It is especially important to get these young men who will we need as our advocates and cooperative partners in change to understand women’s issues and help to support us. Do you have any idea how to help these guys to see that just because a woman was successful does not detract from them and ultimately did not do them any harm? We need them on our side, and if they continue to hold a grudge about one amazing woman that got lots of offers 4 years ago, we could lose them to the dark side of sexism.

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Comments on: "They’re Just Not That Into You" (3)

  1. I agree with all of your points, but your question to us stumps me! What line of discourse could be used to convince these two guys that they have a biased (sexist) take on their experiences? The key thing is that they’ve latched on to the gender of the superstar in interpreting what happened as opposed to considering the large number of other, more logical hypotheses. The scientist in them should recoil at such an approach!

    The second part of your question touches on the outsized and misplaced resentment that some people feel, in general, in a competitive situation. Did these two guys ever consider that they, themselves, no doubt had any number of “unfair advantages” over others in the applicant pool? Maybe they have Princeton degrees in their pocket, or better access to an insider network, or cuter faces, or deeper, more commanding voices, or…God only knows what doors might have opened for them throughout their careers for relatively superficial reasons. Do they really want to go there?

    • Thanks for the comment! One thing I tried to remind them of is that, even if it was some form of positive discrimination toward women (which probably only helped getting the interview) that there is so much sexism against women in all other arenas that it is still a net negative for women.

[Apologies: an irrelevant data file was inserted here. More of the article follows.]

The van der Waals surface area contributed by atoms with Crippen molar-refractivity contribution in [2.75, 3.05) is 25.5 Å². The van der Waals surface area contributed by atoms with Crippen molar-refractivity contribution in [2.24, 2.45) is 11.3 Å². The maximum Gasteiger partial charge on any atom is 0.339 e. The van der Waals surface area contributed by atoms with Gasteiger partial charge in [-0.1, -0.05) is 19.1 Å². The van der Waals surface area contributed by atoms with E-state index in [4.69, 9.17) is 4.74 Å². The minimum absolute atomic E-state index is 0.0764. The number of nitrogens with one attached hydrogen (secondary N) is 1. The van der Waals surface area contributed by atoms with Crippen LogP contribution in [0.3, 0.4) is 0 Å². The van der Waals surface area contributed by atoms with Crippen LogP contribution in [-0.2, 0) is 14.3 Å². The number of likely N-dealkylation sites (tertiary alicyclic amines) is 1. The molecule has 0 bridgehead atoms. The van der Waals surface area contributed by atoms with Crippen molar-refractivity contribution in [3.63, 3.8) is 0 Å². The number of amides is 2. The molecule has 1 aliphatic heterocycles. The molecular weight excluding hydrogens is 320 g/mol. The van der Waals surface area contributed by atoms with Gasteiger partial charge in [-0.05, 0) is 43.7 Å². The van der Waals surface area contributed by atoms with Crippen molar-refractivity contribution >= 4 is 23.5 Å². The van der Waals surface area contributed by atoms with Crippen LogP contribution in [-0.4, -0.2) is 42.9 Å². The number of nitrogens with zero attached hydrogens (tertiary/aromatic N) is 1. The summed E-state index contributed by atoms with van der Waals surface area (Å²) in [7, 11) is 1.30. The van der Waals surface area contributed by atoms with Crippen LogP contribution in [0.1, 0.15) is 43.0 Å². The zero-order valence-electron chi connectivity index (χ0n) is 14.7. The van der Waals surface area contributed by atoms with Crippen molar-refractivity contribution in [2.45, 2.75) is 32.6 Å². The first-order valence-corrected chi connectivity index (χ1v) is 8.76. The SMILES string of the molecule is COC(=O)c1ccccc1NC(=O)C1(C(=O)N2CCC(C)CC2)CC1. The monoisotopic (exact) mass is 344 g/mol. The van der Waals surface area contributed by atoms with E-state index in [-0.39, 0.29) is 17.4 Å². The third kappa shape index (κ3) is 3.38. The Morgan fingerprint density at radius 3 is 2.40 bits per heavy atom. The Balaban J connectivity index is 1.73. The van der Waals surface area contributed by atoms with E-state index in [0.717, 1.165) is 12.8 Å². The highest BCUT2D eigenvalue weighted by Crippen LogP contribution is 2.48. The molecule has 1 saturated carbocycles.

In one case, I personally knew the woman, and she is not a token woman by any means. She is truly an amazing scientist and super-star – truly exceptionally bright with many opportunities that she did not waste and took full advantage of.

      I tried to get on his side about it. Frankly, she is better than me, too. I just wasn’t on the market in the same year, but if I had been, she would have kicked my butt, too. But, why take it personally? It isn’t her fault or yours that she is so awesome!

  2. aureliaomega said:

    I do not know how one can reach guys like this, but do I think it’s important to have these conversations anyway, particularly if it’s in the presence of other, possibly more reasonable dudes. It is especially annoying that people whose job is doing science become suddenly unwilling to prioritise data over their personal anecdote about perceived pro-women discrimination. I don’t think I ever convinced the one I worked with recently of anything, but I at least hope that hearing someone push back against this view kept other people from just assuming that everyone was in agreement with him. He would say insidious things like “She got the position because of her looks,” in front of women graduate students. Not cool! It was like being in some kind of hostile workplace training video.